This series of blog posts first appeared a few years ago on a now defunct blog called ‘Care Training’. It was inspired by the training maxim of ‘making the unconscious conscious’. It is intended to take what really ought to be the most basic principles of health and social care and put them down on paper. The series isn’t only an exercise in stating the obvious though whatever the title might suggest. It’s actually intended as a philosophical foundation manual for workers and informal carers to help them get their care ‘on track’ and then to keep it that way.
There are many different definitions of challenging behaviour. Some rely upon long lists of activities and behaviours that society sees as unacceptable. Others attempt to define the concept philosophically by referring to the works of ethical or moral authorities, sometimes dating back thousands of years. Throughout this series we shall use a fairly simple definition.
Challenging behaviour is a combination of two criteria:
- Behaviour that we don’t like;
- Behaviour that we think we need to respond to.
According to this definition both criteria must be met before we can say that the behaviour is challenging. For example, someone somewhere has been attacked within the last thirty seconds (a statistical certainty). I am not challenged by that because I am not in a position to respond to it. Therefore the behaviour is merely something I disapprove of but it is not actually challenging to me because there is nothing for me to do about it.
It’s important to get the sense of this definition clearly in mind before we go any further with this topic. Much of what people think of as challenging behaviour is not really challenging at all. We don’t have to respond in every case. Arguably, if we do respond and try to prevent people from doing things that they have a perfect right to do then the truly challenging behaviour is our own – not that of the service-user. Disagreeing with the care staff is not necessarily a challenging behaviour – it’s just a choice.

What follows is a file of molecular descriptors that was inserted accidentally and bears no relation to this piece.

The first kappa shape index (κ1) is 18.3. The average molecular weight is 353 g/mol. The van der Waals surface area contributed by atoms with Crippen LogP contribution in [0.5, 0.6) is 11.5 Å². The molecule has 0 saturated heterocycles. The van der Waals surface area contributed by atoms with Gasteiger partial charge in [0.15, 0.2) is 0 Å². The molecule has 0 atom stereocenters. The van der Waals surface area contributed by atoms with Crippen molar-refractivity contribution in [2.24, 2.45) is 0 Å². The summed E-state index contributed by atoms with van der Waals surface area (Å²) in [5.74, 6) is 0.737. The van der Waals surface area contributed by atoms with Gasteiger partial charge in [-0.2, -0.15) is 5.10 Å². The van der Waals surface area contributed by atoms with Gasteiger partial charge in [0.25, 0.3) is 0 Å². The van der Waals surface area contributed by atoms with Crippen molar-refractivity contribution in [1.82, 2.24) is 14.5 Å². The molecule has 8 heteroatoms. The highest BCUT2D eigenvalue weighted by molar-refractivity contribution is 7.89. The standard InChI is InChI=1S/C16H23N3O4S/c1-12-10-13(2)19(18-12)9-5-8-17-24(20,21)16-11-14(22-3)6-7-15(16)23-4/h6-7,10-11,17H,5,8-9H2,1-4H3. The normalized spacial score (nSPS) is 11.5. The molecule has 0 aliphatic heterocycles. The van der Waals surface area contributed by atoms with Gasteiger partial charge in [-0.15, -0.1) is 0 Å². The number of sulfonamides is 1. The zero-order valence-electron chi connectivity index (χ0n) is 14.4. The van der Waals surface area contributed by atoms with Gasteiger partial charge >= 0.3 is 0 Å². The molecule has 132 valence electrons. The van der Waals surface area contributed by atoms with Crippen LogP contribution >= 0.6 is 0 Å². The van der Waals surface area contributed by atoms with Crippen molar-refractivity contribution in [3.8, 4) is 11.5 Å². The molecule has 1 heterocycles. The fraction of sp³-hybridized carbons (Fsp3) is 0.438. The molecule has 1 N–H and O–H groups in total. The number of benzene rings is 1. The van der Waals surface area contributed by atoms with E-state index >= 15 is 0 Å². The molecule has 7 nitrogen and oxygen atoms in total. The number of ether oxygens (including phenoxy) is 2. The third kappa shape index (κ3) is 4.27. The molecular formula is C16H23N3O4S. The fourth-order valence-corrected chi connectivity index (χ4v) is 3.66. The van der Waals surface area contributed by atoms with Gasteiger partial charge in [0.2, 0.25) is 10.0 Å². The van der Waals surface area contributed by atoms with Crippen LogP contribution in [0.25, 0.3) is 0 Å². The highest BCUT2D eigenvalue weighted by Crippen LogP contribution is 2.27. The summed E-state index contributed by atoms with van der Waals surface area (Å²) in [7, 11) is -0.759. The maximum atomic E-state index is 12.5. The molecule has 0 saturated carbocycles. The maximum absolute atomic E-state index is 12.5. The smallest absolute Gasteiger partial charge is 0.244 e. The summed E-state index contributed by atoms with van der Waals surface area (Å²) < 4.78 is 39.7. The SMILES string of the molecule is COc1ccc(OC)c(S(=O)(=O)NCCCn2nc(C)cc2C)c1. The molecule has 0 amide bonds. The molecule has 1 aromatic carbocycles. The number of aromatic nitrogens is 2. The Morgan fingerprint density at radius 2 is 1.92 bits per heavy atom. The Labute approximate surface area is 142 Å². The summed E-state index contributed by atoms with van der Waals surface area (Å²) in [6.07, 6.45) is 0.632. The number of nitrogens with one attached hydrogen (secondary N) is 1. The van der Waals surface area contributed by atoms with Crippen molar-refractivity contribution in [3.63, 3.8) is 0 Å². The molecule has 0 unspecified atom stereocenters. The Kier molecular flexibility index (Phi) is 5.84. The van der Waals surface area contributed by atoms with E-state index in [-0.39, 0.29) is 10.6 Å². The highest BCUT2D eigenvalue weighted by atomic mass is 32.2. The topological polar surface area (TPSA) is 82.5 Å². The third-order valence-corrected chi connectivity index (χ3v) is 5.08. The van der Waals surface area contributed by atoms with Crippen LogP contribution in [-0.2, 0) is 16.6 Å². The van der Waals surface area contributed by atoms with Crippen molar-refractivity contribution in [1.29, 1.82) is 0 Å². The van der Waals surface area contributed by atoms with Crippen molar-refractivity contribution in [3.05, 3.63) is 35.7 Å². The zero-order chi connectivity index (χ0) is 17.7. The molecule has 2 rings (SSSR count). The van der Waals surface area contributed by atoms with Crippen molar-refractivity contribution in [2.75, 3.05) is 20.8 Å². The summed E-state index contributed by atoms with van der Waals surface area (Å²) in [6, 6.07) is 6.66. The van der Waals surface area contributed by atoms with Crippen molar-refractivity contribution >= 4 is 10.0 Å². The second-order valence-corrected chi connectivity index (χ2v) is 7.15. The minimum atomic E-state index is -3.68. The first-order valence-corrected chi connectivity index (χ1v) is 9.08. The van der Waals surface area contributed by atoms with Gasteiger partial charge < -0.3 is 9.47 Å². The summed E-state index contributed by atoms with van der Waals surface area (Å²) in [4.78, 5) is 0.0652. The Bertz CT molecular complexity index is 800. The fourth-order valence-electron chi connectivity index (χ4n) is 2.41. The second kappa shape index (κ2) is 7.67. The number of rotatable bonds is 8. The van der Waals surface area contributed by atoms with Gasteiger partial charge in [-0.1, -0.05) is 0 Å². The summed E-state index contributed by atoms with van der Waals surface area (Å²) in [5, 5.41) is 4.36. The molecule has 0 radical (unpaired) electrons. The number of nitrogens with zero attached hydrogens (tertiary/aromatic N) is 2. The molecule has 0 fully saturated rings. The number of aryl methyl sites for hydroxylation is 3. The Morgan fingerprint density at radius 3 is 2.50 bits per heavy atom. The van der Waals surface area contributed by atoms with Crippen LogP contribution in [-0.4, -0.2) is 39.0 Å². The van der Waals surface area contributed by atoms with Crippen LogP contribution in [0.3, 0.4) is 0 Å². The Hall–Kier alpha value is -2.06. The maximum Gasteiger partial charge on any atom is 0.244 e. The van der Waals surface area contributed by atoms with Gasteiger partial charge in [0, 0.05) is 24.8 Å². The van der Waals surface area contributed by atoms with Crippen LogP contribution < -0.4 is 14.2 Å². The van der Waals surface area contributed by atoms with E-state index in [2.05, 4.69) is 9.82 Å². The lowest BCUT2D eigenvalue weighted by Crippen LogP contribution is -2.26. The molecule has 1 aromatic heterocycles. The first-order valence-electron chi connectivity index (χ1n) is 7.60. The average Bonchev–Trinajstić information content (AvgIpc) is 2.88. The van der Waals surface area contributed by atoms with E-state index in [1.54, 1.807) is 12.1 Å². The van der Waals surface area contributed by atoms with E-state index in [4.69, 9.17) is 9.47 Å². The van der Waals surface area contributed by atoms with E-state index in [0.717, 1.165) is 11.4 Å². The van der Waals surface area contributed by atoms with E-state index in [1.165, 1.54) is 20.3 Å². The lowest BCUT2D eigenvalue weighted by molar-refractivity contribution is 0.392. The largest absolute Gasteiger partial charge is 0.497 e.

One of the most common problems among health and social care workers is the assumption that they have to ‘deal with’ behaviours that they do not personally agree with. This isn’t always true and by adopting a more flexible approach to the choices of service-users we can avoid many of the conflicts that make this work so difficult in practice.
Another important theme is the right of the worker (and others) to be free from abuse, assault or harassment. The law in UK, in particular the Health & Safety at Work Act (1974), is very clear on the responsibility we all have to keep ourselves safe and the need for proper assessment of risk. This is intended to ensure the safety of the service-user but also that of the worker and the person’s other carers or relatives. We’ll also consider ways to strike a realistic and reasonable balance between the needs of all concerned and the rights of all people to be safe and free from abuse.
Different types of challenging behaviour require different types of approaches. This is one of the most fundamental principles of challenging behaviour work and yet it is overlooked with alarming regularity. Just as with other challenges we come across in life, behavioural regimes and strategies are most effective when we take the trouble to understand the problem before we begin work on the solution.
In the broadest sense behaviours can be divided into two basic categories:
- Behaviours that harm the individual;
- Behaviours that harm other people.
Of course some behaviours will fall into both these categories so it’s not quite so simple as all that but this way of thinking does, at least provide us with a starting place. In the next post we’ll begin to look at these categories in turn.